No Appellate Jurisdiction For Homeowner’s Appeal Of Summary Judgment Foreclosure

Barbara Kemp’s mortgage was held by EMC Mortgage Corporation. EMC filed a foreclosure action against Barbara because she defaulted on her payments. Eventually, EMC asked for and got a summary judgment foreclosure. Kemp then asked for reconsideration of the summary judgment and for a stay of the judicial sale of the property. Both were denied.

On the day the judicial sale was scheduled, Kemp made an emergency request to vacate the judgment of foreclosure and then to dismiss EMC’s complaint. Kemp’s request to vacate the judgment was made under Illinois Civil Procedure Act Rule 2-1401 [allowing final judgments to be vacated if there is new evidence and a meritorious defense]. The trial court also stayed the judicial sale of the property for 45 days. The court added Illinois Supreme Court Rule 304(a) language to its order [allowing immediate appeal of final judgments that do not dispose of the entire case].

Kemp appealed two of the trial court’s orders: the order denying her motion for reconsideration, and the order denying her motion to vacate. The Second District Illinois Appellate Court dismissed Kemp’s appeal for lack of appellate jurisdiction. The Illinois Supreme Court did the same for two reasons.

Reason I. The orders denying the reconsideration request, and denying the Rule 2-1401 request to vacate the foreclosure judgment were not final and appealable because the trial court had not approved the sale of the property nor directed distribution of it. Here’s what the Illinois Supreme Court said:

It is well settled that a judgment ordering the foreclosure of mortgage is not final and appealable until the trial court enters an order approving the sale and directing the distribution … The reason such a judgment is not final and appealable is because it does not dispose of all issues between the parties and it does not terminate the litigation … Specifically, although a judgment of foreclosure is final as to the matters it adjudicates, a judgment foreclosing a mortgage, or a lien, determines fewer than all the rights and liabilities in issue because the trial court has still to enter a subsequent order approving the foreclosure sale and directing distribution … Accordingly, it is the order confirming the sale, rather than the judgment of foreclosure, that operates as the final and appealable order in a foreclosure case.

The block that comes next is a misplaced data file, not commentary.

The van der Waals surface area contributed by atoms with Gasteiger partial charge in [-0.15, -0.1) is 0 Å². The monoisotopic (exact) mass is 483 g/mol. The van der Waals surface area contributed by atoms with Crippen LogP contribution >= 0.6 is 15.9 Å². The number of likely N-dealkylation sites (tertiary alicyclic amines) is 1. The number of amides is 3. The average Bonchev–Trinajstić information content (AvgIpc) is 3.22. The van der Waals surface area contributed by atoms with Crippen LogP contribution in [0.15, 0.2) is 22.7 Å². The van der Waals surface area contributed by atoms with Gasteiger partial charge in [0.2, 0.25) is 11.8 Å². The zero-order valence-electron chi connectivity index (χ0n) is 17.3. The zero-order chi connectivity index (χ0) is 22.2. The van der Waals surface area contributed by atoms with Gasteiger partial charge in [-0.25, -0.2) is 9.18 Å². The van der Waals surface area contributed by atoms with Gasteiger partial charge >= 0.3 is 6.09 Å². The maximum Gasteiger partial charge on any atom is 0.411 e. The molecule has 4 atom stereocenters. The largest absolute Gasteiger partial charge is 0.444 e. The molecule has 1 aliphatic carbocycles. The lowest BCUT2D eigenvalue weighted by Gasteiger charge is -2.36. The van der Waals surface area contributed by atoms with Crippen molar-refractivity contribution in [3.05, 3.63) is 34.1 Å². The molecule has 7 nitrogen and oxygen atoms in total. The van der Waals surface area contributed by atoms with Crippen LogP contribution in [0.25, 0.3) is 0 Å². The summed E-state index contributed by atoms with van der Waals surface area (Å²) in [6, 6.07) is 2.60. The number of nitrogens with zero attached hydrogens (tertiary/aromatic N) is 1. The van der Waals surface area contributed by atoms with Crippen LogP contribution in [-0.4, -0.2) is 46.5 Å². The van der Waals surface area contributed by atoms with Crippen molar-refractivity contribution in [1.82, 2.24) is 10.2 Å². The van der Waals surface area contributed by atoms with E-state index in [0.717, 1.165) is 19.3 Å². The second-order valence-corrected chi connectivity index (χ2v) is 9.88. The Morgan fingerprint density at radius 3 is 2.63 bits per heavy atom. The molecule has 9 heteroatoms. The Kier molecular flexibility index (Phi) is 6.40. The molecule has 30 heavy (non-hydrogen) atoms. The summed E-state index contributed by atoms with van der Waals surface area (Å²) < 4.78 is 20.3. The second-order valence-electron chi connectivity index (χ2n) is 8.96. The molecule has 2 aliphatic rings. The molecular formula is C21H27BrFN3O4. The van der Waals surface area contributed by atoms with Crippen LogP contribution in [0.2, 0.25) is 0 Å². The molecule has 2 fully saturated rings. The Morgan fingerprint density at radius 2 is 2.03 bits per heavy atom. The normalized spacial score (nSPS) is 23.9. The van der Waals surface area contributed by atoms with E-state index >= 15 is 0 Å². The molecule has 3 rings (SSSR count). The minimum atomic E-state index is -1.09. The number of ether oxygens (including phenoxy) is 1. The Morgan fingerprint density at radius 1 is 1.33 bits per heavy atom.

Reason 2. “A second problem with Kemp’s appeal lies with the fact that, while a judgment of foreclosure is a final order, without Rule 304(a) language added to it, the judgment is not appealable … Kemp did not seek to make the judgment of foreclosure appealable under Rule 304(a).”

Kemp argued that the orders denying her request for reconsideration of the summary judgment and her emergency request to vacate the judgment of foreclosure were appealable because the trial court included Rule 304(a) language in those orders. But the Illinois Supreme Court rejected that argument because “the inclusion of a special finding [Rule 304(a) language] in the trial court’s order cannot confer appellate jurisdiction if the order is in fact not final.”

Finally, Kemp argued in favor of appellate jurisdiction because the orders she attacked were, she said, void. The Illinois Supreme Court called that argument “meritless.” “This legal proposition [void order rule] … does not act to confer appellate jurisdiction on a reviewing court if such jurisdiction is otherwise absent … Rather, the rule allows a party the ability to always raise the issue of whether an order is void in an appeal where appellate jurisdiction exists and the case is properly before the court of review … As we have pointed out, there is no supreme court rule that permits the appeal of the nonfinal orders that Kemp has appealed in this case.”

Read the whole opinion, EMC Mortgage Corp. v. Kemp, 2012 IL 11341 (12/28/12), by clicking here.